RRC State AwardLeft to right: CSF Supervision Coordinator Elizabeth Smull; Director or Programs Paul Karaman; Director of Day Programs Rick Pforter; Director of Foster Care Rev Rhodes; RRC Coordinator Jerry Bradley; President Craig Adamson, Ph.D., and Bucks County Juvenile Probation Chief Ted Rice, Supervisor William S. Batty, and Deputy Chief William H. Rufe. (Photo by JCJC Event Photographer Julieann Newill)Community Service Foundation's (CSF's) Restorative Reporting Centers, a model program of the International Institute for Restorative Practices Graduate School, was named Community-Based Program of the Year by the Juvenile Court Judges' Commission, at the 2016 James E. Anderson Pennsylvania Conference on Juvenile Justice, in Harrisburg, on November 3.

The Restorative Reporting Centers (RRC), located in Sellersville and Feasterville, in Bucks County, Pennsylvania, have been very successful in reducing out-of-home placements for young people who have offended, in protecting the community and in reducing recidivism.

The evidence-based RRC program incorporates social skills training, learning strategies, extensive family involvement and community-service opportunities. The program operates according to the principles of restorative practices, working with young people to help them make positive changes.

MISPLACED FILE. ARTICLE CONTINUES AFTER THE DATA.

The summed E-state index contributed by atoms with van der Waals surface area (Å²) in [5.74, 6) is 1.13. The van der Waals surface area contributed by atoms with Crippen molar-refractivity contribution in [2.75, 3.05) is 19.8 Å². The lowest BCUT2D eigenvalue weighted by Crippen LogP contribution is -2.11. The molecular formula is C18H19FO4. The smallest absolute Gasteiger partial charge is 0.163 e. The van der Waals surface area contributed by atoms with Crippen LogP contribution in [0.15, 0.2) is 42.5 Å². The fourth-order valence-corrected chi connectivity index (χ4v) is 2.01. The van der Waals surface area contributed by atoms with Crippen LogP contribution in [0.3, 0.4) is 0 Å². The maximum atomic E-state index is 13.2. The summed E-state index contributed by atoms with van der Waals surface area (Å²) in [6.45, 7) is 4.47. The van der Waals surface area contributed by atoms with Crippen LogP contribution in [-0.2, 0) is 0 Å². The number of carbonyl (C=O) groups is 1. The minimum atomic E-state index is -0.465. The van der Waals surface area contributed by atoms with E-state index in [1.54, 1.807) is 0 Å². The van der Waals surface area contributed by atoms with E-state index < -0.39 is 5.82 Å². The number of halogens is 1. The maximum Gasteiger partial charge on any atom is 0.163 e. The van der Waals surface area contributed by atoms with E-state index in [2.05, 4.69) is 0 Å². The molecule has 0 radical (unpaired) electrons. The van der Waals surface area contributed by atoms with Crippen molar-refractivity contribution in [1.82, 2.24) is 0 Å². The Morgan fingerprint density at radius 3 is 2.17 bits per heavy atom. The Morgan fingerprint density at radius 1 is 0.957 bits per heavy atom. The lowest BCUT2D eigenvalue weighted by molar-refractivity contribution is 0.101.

The RRC collaborates with Bucks County Juvenile Probation, which co-created and refers young people to the program and the EPISCenter (Evidence-based Prevention and Intervention Support Center)of Penn State University to monitor ongoing success of the program. 

"It's rare for such a good partnership between a referral source and a private provider to develop something that really creates an impact on youth, families and community," says CSF President and IIRP Provost Craig Adamson, Ph.D. "The outcomes have been really good in terms of reducing placements and costs." Besides this successful partnership, Dr. Adamson credits RRC Coordinator Jerry Bradley, for "creating an intensive treatment experience for youth to change their behavior. He's a leader who really cares about kids."

In nominating the RRC program for the award, Bucks County Juvenile Probation Supervisor William S. Batty wrote, "The program takes an innovative approach to keep offenders within their homes and communities as an alternative to placement. … [It] is unique, creative and supportive and permits an environment for offenders to develop competencies."


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